Having a little trouble following this scientific logic.

And then there's ...

October 04, 2005 12:40 AM  
Anonymous Anonymous said...


In spite of the good work of science, human sexuality remains a glorious mystery. No matter how much we learn, we will never know it all. (At least I hope not. Perish the thought that my grandchildren will be matched to their ideal mates by bioinfomatics systems programmed to recognize the chemistry by which we fall in love with one person but not another.)

Questioning one's sexuality is not contradictory to a genetic/biological profile. Many, many young people are attracted to people of the same sex as well as the opposite sex. These attractions are usually fleeting. They are usually not acted on. But they represent a normal curiosity that comes with a developing self-identity.

Furthermore, we cannot discount the importance of society. All of their lives, our children have been told stories about girls and boys, men and women. We don't think twice about telling them that when they grow up they will be paired with someone of the opposite sex. Combine that clear expectation with the overt hostility to same-sex couples that pervades our culture and you get young people who really need to question why they have same-sex attractions.

The Queer by Choice folks are telling us that they--and we-- have the right to determine who we are. Does that trouble you? But even within their argument for choice, they doubt that they can freely "chose to turn hetero." If you are simply passing their webpage URL around as though it is by itself the foundation of your argument, I suggest you go back and read what they have to say.

October 04, 2005 9:19 AM  
Blogger JimK said...

Hey Anon, it looks like you missed the TeachTheFacts forum. Sexual orientation has been shown to have a genetic component, it has been shown to have neurological components, twin studies confirm at the macro-level what the biological data show at the micro. Self-report studies, as well, show that people don't choose to be homosexual any more than they choose to be heterosexual. Do you remember choosing?

No peer-reviewed study has ever shown that sexual orientation can be changed.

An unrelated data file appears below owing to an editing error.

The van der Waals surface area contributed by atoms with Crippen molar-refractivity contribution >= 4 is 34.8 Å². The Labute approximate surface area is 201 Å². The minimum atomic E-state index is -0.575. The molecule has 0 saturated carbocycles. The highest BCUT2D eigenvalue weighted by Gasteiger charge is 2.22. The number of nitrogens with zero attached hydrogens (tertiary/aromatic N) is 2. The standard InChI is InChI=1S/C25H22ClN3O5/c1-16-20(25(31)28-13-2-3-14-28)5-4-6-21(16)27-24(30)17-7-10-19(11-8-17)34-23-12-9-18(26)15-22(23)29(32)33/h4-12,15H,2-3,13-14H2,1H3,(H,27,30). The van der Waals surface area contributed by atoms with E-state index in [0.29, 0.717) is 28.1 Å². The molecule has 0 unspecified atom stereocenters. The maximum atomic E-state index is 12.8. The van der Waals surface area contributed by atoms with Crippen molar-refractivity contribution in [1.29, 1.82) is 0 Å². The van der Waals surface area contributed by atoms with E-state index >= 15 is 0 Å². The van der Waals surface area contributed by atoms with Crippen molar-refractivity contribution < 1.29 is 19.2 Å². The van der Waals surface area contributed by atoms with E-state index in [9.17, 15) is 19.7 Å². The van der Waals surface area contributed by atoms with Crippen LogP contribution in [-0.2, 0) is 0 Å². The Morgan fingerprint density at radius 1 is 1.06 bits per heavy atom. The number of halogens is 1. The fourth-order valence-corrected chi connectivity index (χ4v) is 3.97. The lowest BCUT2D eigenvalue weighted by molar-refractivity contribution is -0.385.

Some people want it to be a choice, as that would be consistent with their other beliefs. But the empirical evidence strongly suggests otherwise.


October 04, 2005 10:23 AM  
Anonymous Anonymous said...

Anon said, " are either gay
or you are not..." but that is
not the entire truth.

There is a third sexual
orientation beside heterosexual and homosexual: bisexual. People
who are attracted to members of
the same AND opposite gender are bisexual. Many bisexuals are not
exclusively homosexual or
exclusively heterosexual, and the
gender of their preferred partner
may change over time.

We can either tell our teens that
in addition to heterosexuality,
homosexuality and bisexuality
exist (fact), or we can tell our
teens that there is only one way
to be and all other ways are
sinful (religious view).

I prefer facts be taught to my
kids health class. If I want them
to receive religious instruction,
I will arrange for that privately
outside of school.


October 04, 2005 1:31 PM  
Anonymous Anonymous said...

Today, Darwinian fundamentalists fight to keep the evidence of intelligent design in the diversity of life on earth out of the classroom...

Can anyone tell me what "evidence" they're referring to? I hear this argument all the time from the ID folks. "We just want our evidence to be allowed on the same table." But WHAT evidence?

It seems to me that an abstract theory--without any physical evidence to accompany it--doesn't deserve to be discussed alongside a theory which has been tested scientifically over and over. (Albeit not PROVEN, but no teachers are telling kids that evolution is a fact.)

October 04, 2005 5:16 PM